Demand for new molds could improve moderately in 2020

Few industries in North America have suffered more than mold making as a result of China’s emergence as a global manufacturing powerhouse since its admittance to the World Trade Organization in 2001. I have met many plastics professionals on both sides of the mold market who can regale you with stories of intellectual property theft, forced technology transfer, counterfeit products and more.

I do not believe it is an overstatement to say mold makers have been on the front lines of a trade war with China for nearly 20 years. And it may take another 20 years to understand fully all the damage to this sector — and this country — as a result of this war. So for many U.S. molders and mold makers, President Donald Trump’s stand against China is long overdue.

But no matter how well-intentioned or justified a trade war might be, or how well it may eventually work out in the long term, it can be costly in the near term. That is the situation U.S. manufacturers, especially mold makers, are struggling with as we start the fourth quarter of 2019.

The U.S. manufacturing sector is currently in a period of modest contraction, and the recent uncertainty about the future trend in global trade is widely considered to be one of the reasons for the recent decline in U.S. manufacturing activity. And in case you missed it, that is the very definition of “irony.

There is no reliable, high-frequency source of data measuring activity levels for North American mold makers, but my own unscientific research indicates this industry has also been in a contraction phase for the past year or so. Demand for molds can be extremely volatile, but even moderate swings in the overall totals can represent huge hardships for some shops.

At the risk of sounding unrealistically optimistic, I will report some of the indicators I use to generate an outlook for the mold making sector are starting to look like they are at or very near a cyclical bottom. If this is the case, then demand for new molds could start to improve moderately in 2020. But there are other indicators that suggest the near-term risks to mold makers are still skewed to the downside. That’s an economist’s way of saying we may not have hit bottom yet.

Graphic by Amy Steinhauser

I recognize these conflicting signals are causing the tension levels to rise rapidly among mold makers and most other buyers and sellers of capital equipment. This rising state of agita is exacerbated by the ramped up political rhetoric cranked out by a contentious presidential campaign season. But rather than get caught up in all the emotion, our best strategy is to identify and rationally explain both the positive and negative trends at the present time. We cannot eliminate future risks, but I am always hopeful we can develop strategies to manage it.

Mold makers constitute a very small segment of the capital equipment sector, and the trend in spending for capital equipment —often abbreviated as “capex” — has a significant impact on the trend in demand for new molds and tooling. Preliminary data indicates spending for capital equipment in the third quarter of 2019 was moderately positive when compared with a year ago, but the rate of growth was decelerating. So, what does this mean for 2020? Are we currently in a soft patch that will soon be over, or is this just the beginning of a prolonged downturn?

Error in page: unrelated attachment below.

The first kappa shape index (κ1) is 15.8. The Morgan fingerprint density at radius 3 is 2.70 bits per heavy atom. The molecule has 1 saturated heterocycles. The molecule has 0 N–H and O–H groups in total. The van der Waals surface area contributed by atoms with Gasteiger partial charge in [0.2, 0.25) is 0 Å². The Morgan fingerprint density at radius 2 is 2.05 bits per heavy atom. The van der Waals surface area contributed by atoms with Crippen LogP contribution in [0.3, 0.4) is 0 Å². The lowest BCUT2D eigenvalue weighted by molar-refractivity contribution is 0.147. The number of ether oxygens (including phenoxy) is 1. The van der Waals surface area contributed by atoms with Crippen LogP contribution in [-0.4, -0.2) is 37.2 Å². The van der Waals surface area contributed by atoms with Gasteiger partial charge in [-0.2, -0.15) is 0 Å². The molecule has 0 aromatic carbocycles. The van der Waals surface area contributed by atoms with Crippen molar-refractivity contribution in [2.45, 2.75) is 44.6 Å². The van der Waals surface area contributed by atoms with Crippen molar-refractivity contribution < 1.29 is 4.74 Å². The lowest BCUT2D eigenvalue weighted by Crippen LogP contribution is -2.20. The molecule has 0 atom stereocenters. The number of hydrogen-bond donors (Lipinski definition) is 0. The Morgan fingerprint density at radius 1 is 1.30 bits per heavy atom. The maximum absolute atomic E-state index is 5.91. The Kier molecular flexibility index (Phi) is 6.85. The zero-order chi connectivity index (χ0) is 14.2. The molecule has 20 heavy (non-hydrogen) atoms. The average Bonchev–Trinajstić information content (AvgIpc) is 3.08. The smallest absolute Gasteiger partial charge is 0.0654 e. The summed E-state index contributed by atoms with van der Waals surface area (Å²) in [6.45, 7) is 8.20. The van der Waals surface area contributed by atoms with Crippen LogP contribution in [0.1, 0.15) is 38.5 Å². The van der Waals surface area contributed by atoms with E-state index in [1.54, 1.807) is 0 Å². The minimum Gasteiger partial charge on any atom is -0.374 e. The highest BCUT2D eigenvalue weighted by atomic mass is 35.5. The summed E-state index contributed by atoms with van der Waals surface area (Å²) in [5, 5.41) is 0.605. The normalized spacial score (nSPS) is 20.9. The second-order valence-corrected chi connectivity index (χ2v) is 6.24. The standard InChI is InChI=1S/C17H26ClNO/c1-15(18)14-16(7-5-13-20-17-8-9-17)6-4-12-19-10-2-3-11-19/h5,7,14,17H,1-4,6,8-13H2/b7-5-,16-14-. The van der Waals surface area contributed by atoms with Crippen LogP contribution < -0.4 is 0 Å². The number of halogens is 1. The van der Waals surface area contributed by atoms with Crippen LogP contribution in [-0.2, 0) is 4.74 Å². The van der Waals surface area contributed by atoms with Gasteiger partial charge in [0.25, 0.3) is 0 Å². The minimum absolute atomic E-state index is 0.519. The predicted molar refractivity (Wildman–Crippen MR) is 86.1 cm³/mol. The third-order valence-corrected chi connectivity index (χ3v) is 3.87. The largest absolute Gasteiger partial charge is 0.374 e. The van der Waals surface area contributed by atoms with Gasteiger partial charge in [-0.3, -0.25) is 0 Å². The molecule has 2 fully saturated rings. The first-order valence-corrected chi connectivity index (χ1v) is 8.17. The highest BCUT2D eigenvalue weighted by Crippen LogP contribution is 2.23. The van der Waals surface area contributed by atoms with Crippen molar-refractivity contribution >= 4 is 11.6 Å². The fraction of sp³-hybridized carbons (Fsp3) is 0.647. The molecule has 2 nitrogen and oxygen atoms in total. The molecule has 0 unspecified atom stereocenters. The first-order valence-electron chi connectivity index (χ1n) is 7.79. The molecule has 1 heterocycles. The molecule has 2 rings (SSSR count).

One of the indicators I use to forecast the future trend in capital spending in the United States is Morgan Stanley’s Capex Plans Index. The Capex Plans Index is a three-month moving average of a manufacturing-weighted composite compiled from five monthly regional Federal Reserve Bank surveys measuring six-month capex plans, and it tends to lead growth in equipment investment by about three months. Read that definition a couple of times so you understand it — I did — or you can take my word for it that the trend in this index is a good leading indicator of investment in equipment.

According to the latest report, the Capex Plans Index declined modestly in September. The index has declined for most of the past two years after hitting a peak late in 2017, and this downtrend corroborates the gradual decrease during this period in the rate of change curve for investment in industrial equipment.

But the rate of decline in the Capex Plans Index is decelerating. This flattening of the downward slope typically occurs near the cyclical low-point. It is worth noting that three of the five Federal Reserve Districts that make up the overall index reported increases in the aggregate capex plans for their regions in September. These increases were mitigated by declines in two of the heavier-weighted districts, but this could still be an indication investment plans are stabilizing.

Based on the latest data, my current forecast is for a gain of 1-2 percent in investment in industrial equipment in 2019, followed by a similar gain of 1-2 percent in 2020. To some of you, this may well sound like I am unrealistically optimistic. But as the chart illustrates, not every downtrend in the growth rate turns into a major recession. The current downtrend is occurring at a time when interest rates are very low, employment levels are high and household incomes are rising. This means U.S. consumers should continue to spend, and this should keep the U.S. economy out of a recession for the foreseeable future.

If this is the case, then the short-term outlook for mold makers is favorable — not great, but not calamitous either. As for the long term, it has taken 20 years for the situation with China to come to a head. I do not believe it will be remedied quickly, but maybe we are finally heading in a better direction forward.

Related posts